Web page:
To make the city smart, we are considering three aspects. First, infrastructure should be world-class. Then, environmental concerns should be taken care of so it can be sustainable. Further, there should be employment generation. Economic liability and business stability will provide economic sustainability and employment generation to the youth who are at present migrating to other cities. Further, we have selected a retrofitting model to develop older parts of the city. Tell us about the projects commissioned under the smart cities vision.
First, a waste-to-energy project of Rs 178 crore has been commissioned in the city; it generates 11.5 MW every day. Further, two IT-based projects were launched on the first anniversary day. The first is Jabalpur 311- this will enable transactions with the corporation and smart city, and monitor and track the various projects going on in the corporation and smart cities. Second, we have launched Jabalpur card (J Card) - this is plastic money being used at some places and some bus routes as moneyless ticketing; it can be used for all kinds of e-transactions in the city.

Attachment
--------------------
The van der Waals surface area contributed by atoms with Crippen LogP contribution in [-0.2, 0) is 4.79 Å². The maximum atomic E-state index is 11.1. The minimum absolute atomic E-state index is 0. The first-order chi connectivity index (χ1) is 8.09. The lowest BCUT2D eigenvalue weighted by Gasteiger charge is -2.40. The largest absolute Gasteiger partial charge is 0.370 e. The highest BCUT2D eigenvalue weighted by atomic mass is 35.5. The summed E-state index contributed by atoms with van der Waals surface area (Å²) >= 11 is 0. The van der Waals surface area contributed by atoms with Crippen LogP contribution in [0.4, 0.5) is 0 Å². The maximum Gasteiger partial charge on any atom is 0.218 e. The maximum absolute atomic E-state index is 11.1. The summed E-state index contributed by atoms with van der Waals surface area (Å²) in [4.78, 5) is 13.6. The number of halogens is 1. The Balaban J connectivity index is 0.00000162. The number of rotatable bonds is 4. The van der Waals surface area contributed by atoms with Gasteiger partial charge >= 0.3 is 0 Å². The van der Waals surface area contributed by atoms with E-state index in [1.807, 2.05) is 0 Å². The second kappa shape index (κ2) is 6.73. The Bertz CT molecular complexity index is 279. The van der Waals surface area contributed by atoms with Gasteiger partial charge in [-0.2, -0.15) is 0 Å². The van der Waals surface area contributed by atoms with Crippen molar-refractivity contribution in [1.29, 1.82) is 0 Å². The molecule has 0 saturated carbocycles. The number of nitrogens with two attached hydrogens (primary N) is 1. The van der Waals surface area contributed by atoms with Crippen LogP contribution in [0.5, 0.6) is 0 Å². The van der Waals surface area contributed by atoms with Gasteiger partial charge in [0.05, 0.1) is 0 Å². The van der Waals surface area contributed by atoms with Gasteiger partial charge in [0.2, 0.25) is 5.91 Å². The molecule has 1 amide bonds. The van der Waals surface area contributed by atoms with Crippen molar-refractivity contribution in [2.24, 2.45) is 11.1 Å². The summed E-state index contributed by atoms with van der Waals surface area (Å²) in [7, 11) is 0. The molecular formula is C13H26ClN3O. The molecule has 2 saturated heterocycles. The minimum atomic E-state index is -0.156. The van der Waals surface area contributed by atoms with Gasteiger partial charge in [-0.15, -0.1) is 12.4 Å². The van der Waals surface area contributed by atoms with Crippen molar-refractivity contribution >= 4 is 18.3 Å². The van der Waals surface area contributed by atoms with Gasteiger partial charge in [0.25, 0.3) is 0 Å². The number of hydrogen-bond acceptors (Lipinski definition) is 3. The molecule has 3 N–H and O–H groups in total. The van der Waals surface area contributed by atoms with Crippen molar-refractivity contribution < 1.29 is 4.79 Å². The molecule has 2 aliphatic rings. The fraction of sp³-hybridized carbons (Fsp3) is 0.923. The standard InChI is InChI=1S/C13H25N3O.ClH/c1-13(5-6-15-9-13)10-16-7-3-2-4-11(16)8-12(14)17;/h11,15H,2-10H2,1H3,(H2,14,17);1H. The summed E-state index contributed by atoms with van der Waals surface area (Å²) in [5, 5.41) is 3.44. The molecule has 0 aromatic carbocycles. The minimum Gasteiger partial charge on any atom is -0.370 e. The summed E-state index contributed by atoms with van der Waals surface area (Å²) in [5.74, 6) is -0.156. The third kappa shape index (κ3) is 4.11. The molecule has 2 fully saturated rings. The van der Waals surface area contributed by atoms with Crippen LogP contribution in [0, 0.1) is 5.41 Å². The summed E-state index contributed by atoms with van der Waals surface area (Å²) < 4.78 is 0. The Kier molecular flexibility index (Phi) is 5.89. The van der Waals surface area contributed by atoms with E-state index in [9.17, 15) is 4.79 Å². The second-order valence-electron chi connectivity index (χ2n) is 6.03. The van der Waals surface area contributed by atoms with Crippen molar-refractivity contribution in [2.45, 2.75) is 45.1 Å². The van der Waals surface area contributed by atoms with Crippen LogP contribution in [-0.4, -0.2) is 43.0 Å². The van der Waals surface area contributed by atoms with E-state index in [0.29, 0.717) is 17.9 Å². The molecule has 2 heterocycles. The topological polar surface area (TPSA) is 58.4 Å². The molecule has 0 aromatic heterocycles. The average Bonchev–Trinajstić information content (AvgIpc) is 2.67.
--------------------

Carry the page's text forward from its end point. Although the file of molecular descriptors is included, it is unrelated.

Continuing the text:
Who are the consultants involved in making the city´s smart master plan?
PWC has been the consultant on this project; for area-based development and the infrastructure part, IPE Global is the consultant.
Tell us about the SPV and its functioning.